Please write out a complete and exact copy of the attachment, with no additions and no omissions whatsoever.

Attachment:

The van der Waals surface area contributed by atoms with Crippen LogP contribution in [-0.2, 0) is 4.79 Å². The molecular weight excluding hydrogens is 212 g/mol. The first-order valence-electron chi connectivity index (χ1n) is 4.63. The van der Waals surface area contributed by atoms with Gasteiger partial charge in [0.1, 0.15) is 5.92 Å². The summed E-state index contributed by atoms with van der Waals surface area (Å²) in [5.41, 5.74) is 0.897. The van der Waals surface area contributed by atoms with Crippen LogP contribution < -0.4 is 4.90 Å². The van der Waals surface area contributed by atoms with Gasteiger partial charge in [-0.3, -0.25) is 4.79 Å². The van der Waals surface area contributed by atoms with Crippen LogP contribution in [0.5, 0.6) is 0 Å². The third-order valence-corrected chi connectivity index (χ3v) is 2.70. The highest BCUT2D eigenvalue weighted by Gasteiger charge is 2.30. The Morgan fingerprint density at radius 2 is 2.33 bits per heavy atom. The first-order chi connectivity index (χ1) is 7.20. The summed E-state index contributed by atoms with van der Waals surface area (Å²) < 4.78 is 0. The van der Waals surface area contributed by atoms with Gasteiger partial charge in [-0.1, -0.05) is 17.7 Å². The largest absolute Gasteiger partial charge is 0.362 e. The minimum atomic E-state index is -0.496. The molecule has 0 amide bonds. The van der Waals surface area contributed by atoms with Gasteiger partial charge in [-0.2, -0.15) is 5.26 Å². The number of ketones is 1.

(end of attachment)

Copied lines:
The van der Waals surface area contributed by atoms with Crippen LogP contribution in [-0.2, 0) is 4.79 Å². The molecular weight excluding hydrogens is 212 g/mol. The first-order valence-electron chi connectivity index (χ1n) is 4.63. The van der Waals surface area contributed by atoms with Gasteiger partial charge in [0.1, 0.15) is 5.92 Å². The summed E-state index contributed by atoms with van der Waals surface area (Å²) in [5.41, 5.74) is 0.897. The van der Waals surface area contributed by atoms with Crippen LogP contribution < -0.4 is 4.90 Å². The van der Waals surface area contributed by atoms with Gasteiger partial charge in [-0.3, -0.25) is 4.79 Å². The van der Waals surface area contributed by atoms with Crippen LogP contribution in [0.5, 0.6) is 0 Å². The third-order valence-corrected chi connectivity index (χ3v) is 2.70. The highest BCUT2D eigenvalue weighted by Gasteiger charge is 2.30. The Morgan fingerprint density at radius 2 is 2.33 bits per heavy atom. The first-order chi connectivity index (χ1) is 7.20. The summed E-state index contributed by atoms with van der Waals surface area (Å²) < 4.78 is 0. The van der Waals surface area contributed by atoms with Gasteiger partial charge in [-0.1, -0.05) is 17.7 Å². The largest absolute Gasteiger partial charge is 0.362 e. The minimum atomic E-state index is -0.496. The molecule has 0 amide bonds. The van der Waals surface area contributed by atoms with Gasteiger partial charge in [-0.2, -0.15) is 5.26 Å². The number of ketones is 1.